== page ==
foo( reallyLongArg(), omgSoManyParameters(), IShouldRefactorThis(), isThereSeriouslyAnotherOne() );
All parameters are separated into an individual line of code, giving you the best readability to track the possible options. With one quick view, you can determine that there are four parameters and each name is much more readable than before.
Bonus: Enable Format on Save
With this option enabled, don’t even have to think about formatting. After every save the opened file is automatically formatted. That’s it, no more manual steps required.
Have you ever heard of Clean Code? Probably yes, but let me summarize it in one sentence. Clean Code principles helps you to write better, more readable, easier maintainable and easier testable code. Sure, there are whole books about the techniques, but with this sentence, you get the felling what it essentially is. SonarLint for Visual Studio Code is just made for that purpose. It shows you potential bugs, issues, and security hotspots in your source code. No need to run it through a Continuous Integration Pipeline to see such things. All you need is displayed right in Visual Studio Code.
Note: It does not replace a static code analysis in an CI Pipeline.
WallabyJS is one of my favorite extensions because it blowed my mind when I used it the first time. It brings an entire new testing experience to Visual Studio Code. It comes with a free trial version, which stops working after a period, but I can recommend the paid version without any doubt.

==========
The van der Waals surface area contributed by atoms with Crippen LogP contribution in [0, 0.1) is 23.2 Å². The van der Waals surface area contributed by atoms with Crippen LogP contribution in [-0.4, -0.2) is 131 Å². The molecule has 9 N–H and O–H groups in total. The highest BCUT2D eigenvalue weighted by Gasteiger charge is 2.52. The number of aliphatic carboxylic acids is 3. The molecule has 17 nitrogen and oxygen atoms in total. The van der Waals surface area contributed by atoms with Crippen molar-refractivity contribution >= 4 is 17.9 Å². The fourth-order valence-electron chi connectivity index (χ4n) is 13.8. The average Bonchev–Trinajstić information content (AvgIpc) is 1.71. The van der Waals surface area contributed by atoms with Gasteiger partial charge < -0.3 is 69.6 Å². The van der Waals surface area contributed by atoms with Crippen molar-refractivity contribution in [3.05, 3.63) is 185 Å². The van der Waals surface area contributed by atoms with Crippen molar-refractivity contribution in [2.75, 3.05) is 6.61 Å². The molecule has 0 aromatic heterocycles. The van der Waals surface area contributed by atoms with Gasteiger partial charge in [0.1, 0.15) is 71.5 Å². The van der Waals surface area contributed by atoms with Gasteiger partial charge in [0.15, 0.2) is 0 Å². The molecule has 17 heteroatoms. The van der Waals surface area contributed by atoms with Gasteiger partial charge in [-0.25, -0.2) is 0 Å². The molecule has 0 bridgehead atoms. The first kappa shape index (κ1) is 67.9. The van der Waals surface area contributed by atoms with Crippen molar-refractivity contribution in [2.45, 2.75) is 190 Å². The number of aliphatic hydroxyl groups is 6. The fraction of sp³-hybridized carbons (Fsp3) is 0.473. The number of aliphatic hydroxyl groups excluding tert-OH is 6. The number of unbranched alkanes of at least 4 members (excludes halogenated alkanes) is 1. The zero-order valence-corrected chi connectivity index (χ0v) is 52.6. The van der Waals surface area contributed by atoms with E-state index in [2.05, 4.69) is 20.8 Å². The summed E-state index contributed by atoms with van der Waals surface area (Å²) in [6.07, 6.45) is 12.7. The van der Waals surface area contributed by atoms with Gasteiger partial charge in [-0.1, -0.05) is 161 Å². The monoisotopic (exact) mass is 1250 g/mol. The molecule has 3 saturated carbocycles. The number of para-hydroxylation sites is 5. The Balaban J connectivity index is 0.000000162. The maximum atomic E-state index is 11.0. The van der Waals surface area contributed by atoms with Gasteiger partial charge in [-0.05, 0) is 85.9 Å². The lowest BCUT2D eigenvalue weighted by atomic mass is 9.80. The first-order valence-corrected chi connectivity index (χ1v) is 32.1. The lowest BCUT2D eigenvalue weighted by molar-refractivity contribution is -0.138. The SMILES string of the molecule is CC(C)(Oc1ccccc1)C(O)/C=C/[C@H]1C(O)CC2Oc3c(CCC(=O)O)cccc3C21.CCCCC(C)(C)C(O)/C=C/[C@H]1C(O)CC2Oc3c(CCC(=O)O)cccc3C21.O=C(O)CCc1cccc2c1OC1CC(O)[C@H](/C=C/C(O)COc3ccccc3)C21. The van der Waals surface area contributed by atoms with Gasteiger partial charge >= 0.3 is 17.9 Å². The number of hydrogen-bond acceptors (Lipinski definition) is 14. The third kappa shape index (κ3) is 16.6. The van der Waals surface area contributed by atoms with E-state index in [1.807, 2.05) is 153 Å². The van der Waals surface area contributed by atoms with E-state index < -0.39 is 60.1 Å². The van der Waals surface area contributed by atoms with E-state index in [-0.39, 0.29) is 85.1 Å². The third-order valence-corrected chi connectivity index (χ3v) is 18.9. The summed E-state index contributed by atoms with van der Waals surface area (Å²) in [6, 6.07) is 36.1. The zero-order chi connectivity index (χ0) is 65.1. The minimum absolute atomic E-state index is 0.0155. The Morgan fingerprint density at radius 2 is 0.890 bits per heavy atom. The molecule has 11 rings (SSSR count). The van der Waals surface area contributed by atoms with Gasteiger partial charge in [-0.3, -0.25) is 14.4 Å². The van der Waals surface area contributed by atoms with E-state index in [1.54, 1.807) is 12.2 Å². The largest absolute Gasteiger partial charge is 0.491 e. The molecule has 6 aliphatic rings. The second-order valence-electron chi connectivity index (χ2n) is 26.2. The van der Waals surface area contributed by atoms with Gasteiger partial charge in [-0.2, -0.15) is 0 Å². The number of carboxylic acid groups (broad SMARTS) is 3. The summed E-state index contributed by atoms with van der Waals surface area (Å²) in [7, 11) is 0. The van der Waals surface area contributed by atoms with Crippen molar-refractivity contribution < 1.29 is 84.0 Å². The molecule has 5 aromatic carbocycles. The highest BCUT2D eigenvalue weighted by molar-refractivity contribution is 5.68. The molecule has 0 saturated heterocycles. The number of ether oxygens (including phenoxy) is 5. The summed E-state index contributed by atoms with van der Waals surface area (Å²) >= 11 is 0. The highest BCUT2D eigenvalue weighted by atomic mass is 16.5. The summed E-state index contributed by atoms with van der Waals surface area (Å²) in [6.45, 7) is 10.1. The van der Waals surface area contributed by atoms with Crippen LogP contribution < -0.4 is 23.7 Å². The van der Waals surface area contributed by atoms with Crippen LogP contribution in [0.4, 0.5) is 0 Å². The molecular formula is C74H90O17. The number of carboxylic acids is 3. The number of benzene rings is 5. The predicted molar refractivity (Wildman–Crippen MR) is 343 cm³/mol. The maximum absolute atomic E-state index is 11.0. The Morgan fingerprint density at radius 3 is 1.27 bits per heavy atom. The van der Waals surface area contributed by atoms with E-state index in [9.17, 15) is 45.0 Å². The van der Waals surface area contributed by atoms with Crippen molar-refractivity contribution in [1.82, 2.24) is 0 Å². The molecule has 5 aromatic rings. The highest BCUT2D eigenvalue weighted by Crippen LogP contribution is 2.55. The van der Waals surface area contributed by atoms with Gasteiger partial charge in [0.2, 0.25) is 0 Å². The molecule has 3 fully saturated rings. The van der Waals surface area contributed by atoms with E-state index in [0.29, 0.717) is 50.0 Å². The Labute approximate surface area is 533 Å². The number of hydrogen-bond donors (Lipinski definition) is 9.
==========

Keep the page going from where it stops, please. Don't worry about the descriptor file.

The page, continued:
To keep it simple, WallabyJS is a live Unit Test Runner for Visual Studio Code, who displays all the results in line. It shows the status of each test, the line, and condition coverage and runs flawlessly.
This extension changed the whole experience of writing front-end unit tests for me completely. Believe me or not, it became a joy. I know this sounds surreal, but give it a try.
Markdown All in One
Markdown became the de-facto standard for writing documentation in the software development community. It is an easy and fast way to write text, and the adoption is rapidly growing. The Markdown All in One extension for Visual Studio Code is bringing even more powerful features for creating and editing Markdown files right in the editor.
There are multiple keyboard shortcuts for Markdown styling. A comprehensive list is available here.
Markdown All in One comes with a variety of commands for complex snippets. The “Create Table of Contents” command is shown in the following graphic.
It is even updated automatically when the markdown files saves. Don’t worry, you can disable this feature if you want.
The integrated auto completions feature is very useful when working with images, math functions and links. It speeds up your writing dramatically.
Like all the other extensions, I recommend trying Markdown All in One out. Markdown editing in Visual Studio Code has never been easier. For the list of full details, visit the official marketplace.
You can’t make anything wrong with a Visual Studio Code extensions. Try it out and if you don't like it, simply remove it. Most of the extensions are completely free or at least offering a free trial to test them.